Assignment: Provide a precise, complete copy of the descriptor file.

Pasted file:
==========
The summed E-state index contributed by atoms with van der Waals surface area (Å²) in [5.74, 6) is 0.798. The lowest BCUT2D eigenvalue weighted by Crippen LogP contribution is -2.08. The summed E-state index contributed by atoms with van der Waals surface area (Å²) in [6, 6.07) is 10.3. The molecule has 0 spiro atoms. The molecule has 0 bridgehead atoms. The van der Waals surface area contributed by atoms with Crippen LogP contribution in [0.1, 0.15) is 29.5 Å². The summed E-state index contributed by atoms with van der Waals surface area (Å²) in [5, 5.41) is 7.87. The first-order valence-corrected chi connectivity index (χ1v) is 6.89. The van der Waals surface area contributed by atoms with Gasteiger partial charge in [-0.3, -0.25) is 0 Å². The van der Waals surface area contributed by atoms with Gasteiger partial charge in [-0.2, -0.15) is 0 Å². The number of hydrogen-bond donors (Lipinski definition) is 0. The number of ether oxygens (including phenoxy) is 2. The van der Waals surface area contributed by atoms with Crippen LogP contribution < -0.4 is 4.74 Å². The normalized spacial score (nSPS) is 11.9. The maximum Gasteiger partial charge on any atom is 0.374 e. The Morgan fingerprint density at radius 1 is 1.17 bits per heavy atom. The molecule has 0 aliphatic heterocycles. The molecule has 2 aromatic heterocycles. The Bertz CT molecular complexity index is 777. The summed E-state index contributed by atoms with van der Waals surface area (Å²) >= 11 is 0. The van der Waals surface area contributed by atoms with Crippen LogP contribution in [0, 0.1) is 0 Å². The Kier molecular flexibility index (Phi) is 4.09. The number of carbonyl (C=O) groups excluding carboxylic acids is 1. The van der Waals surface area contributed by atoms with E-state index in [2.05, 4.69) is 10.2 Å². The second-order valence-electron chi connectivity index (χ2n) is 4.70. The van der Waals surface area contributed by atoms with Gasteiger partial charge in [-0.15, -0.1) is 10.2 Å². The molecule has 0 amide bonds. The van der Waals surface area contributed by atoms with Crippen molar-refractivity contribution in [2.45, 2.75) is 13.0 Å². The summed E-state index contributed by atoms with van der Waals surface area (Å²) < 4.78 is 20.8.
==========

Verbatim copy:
The summed E-state index contributed by atoms with van der Waals surface area (Å²) in [5.74, 6) is 0.798. The lowest BCUT2D eigenvalue weighted by Crippen LogP contribution is -2.08. The summed E-state index contributed by atoms with van der Waals surface area (Å²) in [6, 6.07) is 10.3. The molecule has 0 spiro atoms. The molecule has 0 bridgehead atoms. The van der Waals surface area contributed by atoms with Crippen LogP contribution in [0.1, 0.15) is 29.5 Å². The summed E-state index contributed by atoms with van der Waals surface area (Å²) in [5, 5.41) is 7.87. The first-order valence-corrected chi connectivity index (χ1v) is 6.89. The van der Waals surface area contributed by atoms with Gasteiger partial charge in [-0.3, -0.25) is 0 Å². The van der Waals surface area contributed by atoms with Gasteiger partial charge in [-0.2, -0.15) is 0 Å². The number of hydrogen-bond donors (Lipinski definition) is 0. The number of ether oxygens (including phenoxy) is 2. The van der Waals surface area contributed by atoms with Crippen LogP contribution < -0.4 is 4.74 Å². The normalized spacial score (nSPS) is 11.9. The maximum Gasteiger partial charge on any atom is 0.374 e. The Morgan fingerprint density at radius 1 is 1.17 bits per heavy atom. The molecule has 0 aliphatic heterocycles. The molecule has 2 aromatic heterocycles. The Bertz CT molecular complexity index is 777. The summed E-state index contributed by atoms with van der Waals surface area (Å²) >= 11 is 0. The van der Waals surface area contributed by atoms with Crippen LogP contribution in [0, 0.1) is 0 Å². The Kier molecular flexibility index (Phi) is 4.09. The number of carbonyl (C=O) groups excluding carboxylic acids is 1. The van der Waals surface area contributed by atoms with E-state index in [2.05, 4.69) is 10.2 Å². The second-order valence-electron chi connectivity index (χ2n) is 4.70. The van der Waals surface area contributed by atoms with Gasteiger partial charge in [-0.15, -0.1) is 10.2 Å². The molecule has 0 amide bonds. The van der Waals surface area contributed by atoms with Crippen molar-refractivity contribution in [2.45, 2.75) is 13.0 Å². The summed E-state index contributed by atoms with van der Waals surface area (Å²) < 4.78 is 20.8.